California Gaming Regulator: Nevada Online Poker Industry 'Heavily Dependent on Prayer'
Unimpressed by Potential Size of the Silver State Player Pool
One of California’s top gaming regulators said Friday that the success of Nevada’s upcoming intrastate online poker industry is “heavily dependent on prayer.”
Nevada has just 2.5 million residents and about 4 million visitors per month. The regulations would let tourists play.
California Gambling Control Commissioner Richard Schuetz was skeptical of the Silver State’s model during his introductory remarks at Friday’s Internet Gaming Symposium at the University of Nevada Las Vegas. The day-long conference covered a wide range of regulatory topics.
Nevada regulators are moving toward overseeing the nation’s first intrastate web poker industry. The activity isn’t explicitly legal anywhere else in the country. Control Board Chairman Mark Lipparelli said last week that it will take seven to 10 months before a site is operational.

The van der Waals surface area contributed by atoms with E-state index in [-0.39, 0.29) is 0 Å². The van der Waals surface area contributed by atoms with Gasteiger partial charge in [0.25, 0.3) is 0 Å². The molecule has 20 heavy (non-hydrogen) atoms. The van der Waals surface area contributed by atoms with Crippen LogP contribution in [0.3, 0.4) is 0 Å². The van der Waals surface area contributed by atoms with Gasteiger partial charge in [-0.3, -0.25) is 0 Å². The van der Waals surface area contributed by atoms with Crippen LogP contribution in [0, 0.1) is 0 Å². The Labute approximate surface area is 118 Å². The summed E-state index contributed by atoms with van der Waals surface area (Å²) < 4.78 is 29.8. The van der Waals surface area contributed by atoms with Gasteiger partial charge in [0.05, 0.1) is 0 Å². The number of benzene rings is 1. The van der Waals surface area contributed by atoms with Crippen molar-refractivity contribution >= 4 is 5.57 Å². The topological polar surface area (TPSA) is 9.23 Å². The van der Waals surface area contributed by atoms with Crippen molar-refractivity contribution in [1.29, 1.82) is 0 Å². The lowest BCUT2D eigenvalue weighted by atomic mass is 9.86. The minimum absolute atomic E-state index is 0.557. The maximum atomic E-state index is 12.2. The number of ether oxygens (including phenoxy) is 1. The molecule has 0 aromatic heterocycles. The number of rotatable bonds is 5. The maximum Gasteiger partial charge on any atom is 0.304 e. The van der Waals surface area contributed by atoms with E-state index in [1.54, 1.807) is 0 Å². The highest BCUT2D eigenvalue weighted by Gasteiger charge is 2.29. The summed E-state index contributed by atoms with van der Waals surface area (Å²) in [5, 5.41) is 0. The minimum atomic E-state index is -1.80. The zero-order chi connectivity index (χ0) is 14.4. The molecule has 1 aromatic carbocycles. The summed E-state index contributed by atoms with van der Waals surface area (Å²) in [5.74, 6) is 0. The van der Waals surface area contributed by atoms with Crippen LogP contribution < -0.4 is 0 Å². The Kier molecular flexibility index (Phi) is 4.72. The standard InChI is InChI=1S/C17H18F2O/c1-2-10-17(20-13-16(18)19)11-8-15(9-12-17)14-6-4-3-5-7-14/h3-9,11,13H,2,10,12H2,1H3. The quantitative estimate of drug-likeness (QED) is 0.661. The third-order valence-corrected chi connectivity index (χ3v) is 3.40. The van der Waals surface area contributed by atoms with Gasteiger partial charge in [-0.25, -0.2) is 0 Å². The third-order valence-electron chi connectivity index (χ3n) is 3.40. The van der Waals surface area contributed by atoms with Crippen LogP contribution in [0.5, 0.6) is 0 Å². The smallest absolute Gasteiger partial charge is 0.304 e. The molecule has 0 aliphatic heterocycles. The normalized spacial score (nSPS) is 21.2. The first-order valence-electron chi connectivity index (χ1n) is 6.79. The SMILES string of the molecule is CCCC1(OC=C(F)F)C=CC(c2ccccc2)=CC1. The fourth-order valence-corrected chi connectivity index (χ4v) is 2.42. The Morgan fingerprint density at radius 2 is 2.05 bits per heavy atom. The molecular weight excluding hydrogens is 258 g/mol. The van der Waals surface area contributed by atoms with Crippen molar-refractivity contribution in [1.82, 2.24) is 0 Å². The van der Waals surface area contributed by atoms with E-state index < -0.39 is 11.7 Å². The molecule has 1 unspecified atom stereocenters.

California lawmakers are still dug in trying to pass a bill — meeting fierce resistance from some tribal groups.
With 37.7 million people, Schuetz said, “If you understand liquidity, that is huge. We are the sleeping giant.”
“Whether or not we can work that into a viable law remains to be seen,” Schuetz admitted.
As part of a panel on licensing procedures, gaming attorney Mike Alonso said that some foreign Internet gaming companies are “weighing their options” on coming to Nevada. Alonso said that they might be wondering if California is a “better bet.”
However, 888 Holdings plc and Bwin.party Digital Entertainment — both based overseas — are seeking approval during the first wave of Nevada licenses. Bwin.party has also attached itself to a California tribe, just in case.
A source close to the California bill told Card Player in April that the state doesn’t plan on partnering with Nevada. A Department of Justice opinion in December 2011 opened the door for states to consider online gaming, but hasn’t resolved the legality of state-to-state compacts.
According to Schuetz, California has historically represented 39 percent of the U.S. Internet poker market — which was previously controlled by offshore sites. In April 2011, in an event known widely as Black Friday, the federal government booted PokerStars, Full Tilt Poker and Absolute Poker from American cyberspace.
Follow Brian Pempus on Twitter — @brianpempus
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